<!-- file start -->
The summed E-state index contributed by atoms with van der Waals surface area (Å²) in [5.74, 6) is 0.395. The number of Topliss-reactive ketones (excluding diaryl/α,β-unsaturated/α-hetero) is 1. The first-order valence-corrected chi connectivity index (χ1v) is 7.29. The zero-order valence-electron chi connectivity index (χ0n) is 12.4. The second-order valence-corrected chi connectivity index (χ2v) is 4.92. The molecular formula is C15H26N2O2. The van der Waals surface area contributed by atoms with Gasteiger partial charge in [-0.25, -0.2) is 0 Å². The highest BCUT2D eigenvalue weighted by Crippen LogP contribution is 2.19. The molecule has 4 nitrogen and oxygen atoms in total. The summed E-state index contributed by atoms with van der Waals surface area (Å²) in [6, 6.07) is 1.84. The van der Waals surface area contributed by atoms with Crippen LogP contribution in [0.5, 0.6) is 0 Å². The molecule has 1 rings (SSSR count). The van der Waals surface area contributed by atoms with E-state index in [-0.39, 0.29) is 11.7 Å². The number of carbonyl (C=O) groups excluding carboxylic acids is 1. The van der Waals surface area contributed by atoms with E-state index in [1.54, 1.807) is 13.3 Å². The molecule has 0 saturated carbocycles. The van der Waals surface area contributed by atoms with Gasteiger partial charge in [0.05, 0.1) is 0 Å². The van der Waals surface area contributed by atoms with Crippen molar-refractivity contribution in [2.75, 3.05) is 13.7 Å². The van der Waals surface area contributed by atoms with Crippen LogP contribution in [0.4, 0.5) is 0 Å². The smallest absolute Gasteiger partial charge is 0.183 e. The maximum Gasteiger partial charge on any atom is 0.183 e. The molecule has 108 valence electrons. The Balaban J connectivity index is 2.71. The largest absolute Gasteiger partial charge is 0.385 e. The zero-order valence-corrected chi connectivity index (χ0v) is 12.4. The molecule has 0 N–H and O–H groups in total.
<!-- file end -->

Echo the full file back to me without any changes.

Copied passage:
The summed E-state index contributed by atoms with van der Waals surface area (Å²) in [5.74, 6) is 0.395. The number of Topliss-reactive ketones (excluding diaryl/α,β-unsaturated/α-hetero) is 1. The first-order valence-corrected chi connectivity index (χ1v) is 7.29. The zero-order valence-electron chi connectivity index (χ0n) is 12.4. The second-order valence-corrected chi connectivity index (χ2v) is 4.92. The molecular formula is C15H26N2O2. The van der Waals surface area contributed by atoms with Gasteiger partial charge in [-0.25, -0.2) is 0 Å². The highest BCUT2D eigenvalue weighted by Crippen LogP contribution is 2.19. The molecule has 4 nitrogen and oxygen atoms in total. The summed E-state index contributed by atoms with van der Waals surface area (Å²) in [6, 6.07) is 1.84. The van der Waals surface area contributed by atoms with Crippen LogP contribution in [0.5, 0.6) is 0 Å². The molecule has 1 rings (SSSR count). The van der Waals surface area contributed by atoms with E-state index in [-0.39, 0.29) is 11.7 Å². The number of carbonyl (C=O) groups excluding carboxylic acids is 1. The van der Waals surface area contributed by atoms with E-state index in [1.54, 1.807) is 13.3 Å². The molecule has 0 saturated carbocycles. The van der Waals surface area contributed by atoms with Gasteiger partial charge in [0.05, 0.1) is 0 Å². The van der Waals surface area contributed by atoms with Crippen molar-refractivity contribution in [2.75, 3.05) is 13.7 Å². The van der Waals surface area contributed by atoms with Crippen LogP contribution in [0.4, 0.5) is 0 Å². The smallest absolute Gasteiger partial charge is 0.183 e. The maximum Gasteiger partial charge on any atom is 0.183 e. The molecule has 108 valence electrons. The Balaban J connectivity index is 2.71. The largest absolute Gasteiger partial charge is 0.385 e. The zero-order valence-corrected chi connectivity index (χ0v) is 12.4. The molecule has 0 N–H and O–H groups in total.